When we think of living more sustainably, often our minds go to recycling, using less plastic, taking the bus instead of driving, etc. Many of us have likely used carbon off-setters when travelling to account for the carbon emissions created by plane use.
Yet we don’t consider what our internet footprint is doing to the environment either, even though the internet accounts for 4% of carbon emissions – more than the entire aviation industry. In fact, if the internet were a country, it would be the sixth biggest contributor to carbon emissions.
The fact is, we are using the internet more and more, and the internet requires energy to run. The average person ten years ago produced 0.2g of Co2 on the internet per day – the number now is looking more like 8g per person. Think about the rise of ChatGPT too – ChatGPT required a lot of energy and water to train - around about 370 BMWs’ worth of water in fact. And every time you have a conversation with ChatGPT , that’s the equivalent of pouring a bottle of water on the floor.
Of course, no one is suggesting we cut off internet use entirely – not only would that be impossible, but non sensical. The energy used to read a book online compared to the energy needed to create a physical book is vastly smaller, not to mention we are now all reliant on the internet as it is intrinsically intwined with our lives. However, there are ways for us to critically observe our internet usage and think about how we can reduce the energy used in order to be more sustainable internet users – and as SEO specialists, we indeed have a duty to think about this with our SEO cap on.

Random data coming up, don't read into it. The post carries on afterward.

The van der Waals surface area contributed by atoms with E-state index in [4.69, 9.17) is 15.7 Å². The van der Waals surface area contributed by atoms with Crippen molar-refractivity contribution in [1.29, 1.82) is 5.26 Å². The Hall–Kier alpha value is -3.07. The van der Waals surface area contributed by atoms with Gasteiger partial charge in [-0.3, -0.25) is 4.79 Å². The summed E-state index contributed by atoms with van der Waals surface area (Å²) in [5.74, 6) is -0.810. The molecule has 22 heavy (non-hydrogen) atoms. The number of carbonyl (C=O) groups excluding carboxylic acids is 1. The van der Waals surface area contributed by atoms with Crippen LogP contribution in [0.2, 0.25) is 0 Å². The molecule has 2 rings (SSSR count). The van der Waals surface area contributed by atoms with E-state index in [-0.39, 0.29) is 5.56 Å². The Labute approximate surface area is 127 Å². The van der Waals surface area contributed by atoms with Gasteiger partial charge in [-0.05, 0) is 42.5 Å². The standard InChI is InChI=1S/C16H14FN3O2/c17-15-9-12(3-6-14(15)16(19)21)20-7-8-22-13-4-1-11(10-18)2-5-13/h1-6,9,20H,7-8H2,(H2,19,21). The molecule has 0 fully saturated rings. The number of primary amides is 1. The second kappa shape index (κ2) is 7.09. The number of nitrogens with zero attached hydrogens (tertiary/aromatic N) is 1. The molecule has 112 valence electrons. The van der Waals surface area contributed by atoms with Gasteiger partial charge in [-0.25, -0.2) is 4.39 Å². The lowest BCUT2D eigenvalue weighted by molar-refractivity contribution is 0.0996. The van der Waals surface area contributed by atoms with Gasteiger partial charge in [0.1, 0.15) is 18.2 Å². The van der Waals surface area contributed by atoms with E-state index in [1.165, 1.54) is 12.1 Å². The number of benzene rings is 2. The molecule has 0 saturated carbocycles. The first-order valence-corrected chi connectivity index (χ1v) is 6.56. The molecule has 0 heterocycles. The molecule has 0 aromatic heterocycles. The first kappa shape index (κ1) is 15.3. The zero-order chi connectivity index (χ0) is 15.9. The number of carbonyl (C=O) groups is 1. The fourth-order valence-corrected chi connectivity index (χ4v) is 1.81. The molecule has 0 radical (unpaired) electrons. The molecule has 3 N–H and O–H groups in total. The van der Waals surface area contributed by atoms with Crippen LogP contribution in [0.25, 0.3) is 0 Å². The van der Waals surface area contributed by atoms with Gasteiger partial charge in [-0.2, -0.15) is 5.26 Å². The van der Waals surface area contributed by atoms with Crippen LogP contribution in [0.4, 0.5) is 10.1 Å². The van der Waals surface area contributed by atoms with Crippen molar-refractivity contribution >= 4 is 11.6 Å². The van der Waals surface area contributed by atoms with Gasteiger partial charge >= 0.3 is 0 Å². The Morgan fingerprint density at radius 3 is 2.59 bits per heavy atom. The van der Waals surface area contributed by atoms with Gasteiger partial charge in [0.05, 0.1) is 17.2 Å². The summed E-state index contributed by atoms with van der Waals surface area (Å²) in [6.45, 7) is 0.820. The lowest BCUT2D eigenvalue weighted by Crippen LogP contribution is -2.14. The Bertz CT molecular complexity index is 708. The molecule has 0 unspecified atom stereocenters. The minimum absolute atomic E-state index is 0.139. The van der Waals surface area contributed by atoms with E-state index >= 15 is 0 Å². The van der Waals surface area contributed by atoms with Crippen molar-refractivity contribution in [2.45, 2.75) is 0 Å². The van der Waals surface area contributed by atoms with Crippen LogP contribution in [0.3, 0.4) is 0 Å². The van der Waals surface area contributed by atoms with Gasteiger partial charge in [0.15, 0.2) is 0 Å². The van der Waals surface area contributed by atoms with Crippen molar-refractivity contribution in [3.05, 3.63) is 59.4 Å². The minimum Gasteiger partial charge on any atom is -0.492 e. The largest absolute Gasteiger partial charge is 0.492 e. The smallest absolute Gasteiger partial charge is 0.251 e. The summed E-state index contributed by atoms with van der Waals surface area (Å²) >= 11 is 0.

In our modern lives, we rely on electricity, and electricity is generated by energy. Of course, there are different sources of energy: the renewable (such as wind and solar energy) and the non-renewable (such as burning fossil fuels). The latter – the burning of fossil fuels – is the one which contributes to carbon emissions. CO2, like other greenhouse gases, absorbs radiation and traps heat in the atmosphere. This causes global temperatures to rise and disrupts weather patterns, leading to climate changes.
Therefore, to put it simply, the more energy we use from non-renewable sources, the more carbon emissions we produce.